FDA approves first GMO Flu Vaccine containing Reprogrammed Insect Virus new vaccine for influenza has hit the market, and it is the first ever to contain genetically-modified (GM) proteins derived from insect cells. According to reports, the U.S. Food and Drug Administration (FDA) recently approved the vaccine, known as Flublok, which contains recombinant DNA technology and an insect virus known as baculovirus that is purported to help facilitate the more rapid production of vaccines.
FDA also approves flu vaccine containing dog kidney cells
Back in November, the FDA also approved a new flu vaccine known as Flucelvax that is actually made using dog kidney cells. A product of pharmaceutical giant Novartis, Flucelvax also does away with the egg cultures, and can similarly be produced much more rapidly than traditional flu vaccines, which means vaccine companies can have it ready and waiting should the federal government declare a pandemic.
Flublok, Flucelvax was made possible because of a $1 billion, taxpayer-funded grant given by the U.S. Department of Health and Human Services (HHS) to the vaccine industry back in 2006 to develop new manufacturing methods for vaccines.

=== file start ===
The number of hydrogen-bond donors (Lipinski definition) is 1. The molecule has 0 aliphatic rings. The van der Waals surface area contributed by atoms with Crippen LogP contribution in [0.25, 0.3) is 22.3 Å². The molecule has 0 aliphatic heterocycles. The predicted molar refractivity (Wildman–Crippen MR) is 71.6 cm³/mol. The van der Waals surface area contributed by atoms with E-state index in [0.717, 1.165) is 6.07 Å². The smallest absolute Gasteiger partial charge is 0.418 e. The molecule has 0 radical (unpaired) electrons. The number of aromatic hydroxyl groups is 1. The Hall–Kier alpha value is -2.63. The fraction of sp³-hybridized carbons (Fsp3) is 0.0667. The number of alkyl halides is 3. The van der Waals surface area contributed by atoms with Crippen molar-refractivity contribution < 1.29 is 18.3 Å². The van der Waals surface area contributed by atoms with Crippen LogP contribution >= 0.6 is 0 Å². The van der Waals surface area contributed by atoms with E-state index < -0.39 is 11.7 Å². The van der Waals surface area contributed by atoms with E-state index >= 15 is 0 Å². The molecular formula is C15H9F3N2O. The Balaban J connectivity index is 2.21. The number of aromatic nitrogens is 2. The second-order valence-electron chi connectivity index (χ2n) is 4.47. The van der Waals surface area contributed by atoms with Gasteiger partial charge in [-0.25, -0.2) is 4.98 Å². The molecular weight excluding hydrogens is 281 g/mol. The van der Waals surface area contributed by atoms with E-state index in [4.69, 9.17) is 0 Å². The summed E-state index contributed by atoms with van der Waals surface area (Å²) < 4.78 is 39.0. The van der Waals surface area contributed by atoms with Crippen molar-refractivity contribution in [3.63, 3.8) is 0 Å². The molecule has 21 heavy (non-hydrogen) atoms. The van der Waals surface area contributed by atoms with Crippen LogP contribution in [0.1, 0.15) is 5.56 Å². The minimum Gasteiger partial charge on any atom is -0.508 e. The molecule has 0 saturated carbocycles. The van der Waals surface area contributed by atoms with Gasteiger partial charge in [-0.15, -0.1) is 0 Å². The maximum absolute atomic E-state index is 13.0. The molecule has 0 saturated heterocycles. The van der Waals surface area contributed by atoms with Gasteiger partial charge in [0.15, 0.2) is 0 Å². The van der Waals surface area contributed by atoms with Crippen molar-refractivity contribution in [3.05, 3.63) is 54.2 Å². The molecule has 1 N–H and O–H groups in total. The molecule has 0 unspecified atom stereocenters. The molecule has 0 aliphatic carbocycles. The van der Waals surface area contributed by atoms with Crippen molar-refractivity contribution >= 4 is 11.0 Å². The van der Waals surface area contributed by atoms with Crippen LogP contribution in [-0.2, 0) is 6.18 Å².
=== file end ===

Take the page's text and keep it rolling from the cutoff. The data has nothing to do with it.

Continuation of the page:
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First Genetically Engineered Flu Vaccine Now on the Market
- To speed up flu vaccine production, the US FDA has approved a new insect-based, genetically engineered flu vaccine, as well as vaccines grown in cultures of dog kidney cells rather than eggs
- This year’s flu vaccine contains a very good match to the circulating strains, yet the reported efficacy of the vaccine is still only slightly over 60 percent
- In a wholly irresponsible move, some “health experts” are now proclaiming the conventional egg-based flu vaccine safe for those with severe egg allergies, and that the benefit of the flu vaccine (which this year has an official efficacy rating of about 60 percent) outweighs the potential risk of lethal anaphylaxis
- According to a recent review of published research, flu vaccines are ineffective at best, and produce neurological complications at worst, while having no effect at all on hospitalizations or working days lost. For infants, inactivated flu vaccine was found to have the same effectiveness as a placebo